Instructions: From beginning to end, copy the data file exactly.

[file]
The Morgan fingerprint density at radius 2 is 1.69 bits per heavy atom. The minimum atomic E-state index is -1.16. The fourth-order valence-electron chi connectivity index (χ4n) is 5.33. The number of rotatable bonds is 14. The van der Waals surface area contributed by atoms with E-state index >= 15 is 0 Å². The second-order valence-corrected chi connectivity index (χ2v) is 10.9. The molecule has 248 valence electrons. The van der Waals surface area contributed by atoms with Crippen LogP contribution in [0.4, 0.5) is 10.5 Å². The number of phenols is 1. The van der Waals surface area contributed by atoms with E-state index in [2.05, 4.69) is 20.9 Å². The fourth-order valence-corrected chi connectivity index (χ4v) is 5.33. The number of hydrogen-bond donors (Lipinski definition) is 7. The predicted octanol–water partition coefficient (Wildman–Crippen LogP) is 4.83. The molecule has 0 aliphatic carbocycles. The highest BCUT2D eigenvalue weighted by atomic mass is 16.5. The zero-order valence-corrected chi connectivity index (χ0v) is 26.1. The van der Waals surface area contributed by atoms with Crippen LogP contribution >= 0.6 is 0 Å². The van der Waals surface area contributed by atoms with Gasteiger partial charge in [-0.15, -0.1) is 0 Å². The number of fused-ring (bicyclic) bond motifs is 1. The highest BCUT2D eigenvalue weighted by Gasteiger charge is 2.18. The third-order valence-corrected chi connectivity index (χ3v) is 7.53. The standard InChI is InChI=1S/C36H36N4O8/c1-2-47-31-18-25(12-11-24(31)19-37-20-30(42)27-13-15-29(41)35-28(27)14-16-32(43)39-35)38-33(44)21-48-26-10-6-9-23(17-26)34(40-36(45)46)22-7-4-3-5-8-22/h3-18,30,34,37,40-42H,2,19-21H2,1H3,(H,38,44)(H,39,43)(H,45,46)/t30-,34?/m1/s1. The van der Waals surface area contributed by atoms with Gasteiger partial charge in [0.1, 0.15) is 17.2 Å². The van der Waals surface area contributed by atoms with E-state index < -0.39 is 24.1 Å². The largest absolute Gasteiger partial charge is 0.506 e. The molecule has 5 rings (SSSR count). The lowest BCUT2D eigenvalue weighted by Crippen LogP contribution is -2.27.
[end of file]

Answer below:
The Morgan fingerprint density at radius 2 is 1.69 bits per heavy atom. The minimum atomic E-state index is -1.16. The fourth-order valence-electron chi connectivity index (χ4n) is 5.33. The number of rotatable bonds is 14. The van der Waals surface area contributed by atoms with E-state index >= 15 is 0 Å². The second-order valence-corrected chi connectivity index (χ2v) is 10.9. The molecule has 248 valence electrons. The van der Waals surface area contributed by atoms with Crippen LogP contribution in [0.4, 0.5) is 10.5 Å². The number of phenols is 1. The van der Waals surface area contributed by atoms with E-state index in [2.05, 4.69) is 20.9 Å². The fourth-order valence-corrected chi connectivity index (χ4v) is 5.33. The number of hydrogen-bond donors (Lipinski definition) is 7. The predicted octanol–water partition coefficient (Wildman–Crippen LogP) is 4.83. The molecule has 0 aliphatic carbocycles. The highest BCUT2D eigenvalue weighted by atomic mass is 16.5. The zero-order valence-corrected chi connectivity index (χ0v) is 26.1. The van der Waals surface area contributed by atoms with Crippen LogP contribution >= 0.6 is 0 Å². The van der Waals surface area contributed by atoms with Gasteiger partial charge in [-0.15, -0.1) is 0 Å². The number of fused-ring (bicyclic) bond motifs is 1. The highest BCUT2D eigenvalue weighted by Gasteiger charge is 2.18. The third-order valence-corrected chi connectivity index (χ3v) is 7.53. The standard InChI is InChI=1S/C36H36N4O8/c1-2-47-31-18-25(12-11-24(31)19-37-20-30(42)27-13-15-29(41)35-28(27)14-16-32(43)39-35)38-33(44)21-48-26-10-6-9-23(17-26)34(40-36(45)46)22-7-4-3-5-8-22/h3-18,30,34,37,40-42H,2,19-21H2,1H3,(H,38,44)(H,39,43)(H,45,46)/t30-,34?/m1/s1. The van der Waals surface area contributed by atoms with Gasteiger partial charge in [0.1, 0.15) is 17.2 Å². The van der Waals surface area contributed by atoms with E-state index < -0.39 is 24.1 Å². The largest absolute Gasteiger partial charge is 0.506 e. The molecule has 5 rings (SSSR count). The lowest BCUT2D eigenvalue weighted by Crippen LogP contribution is -2.27.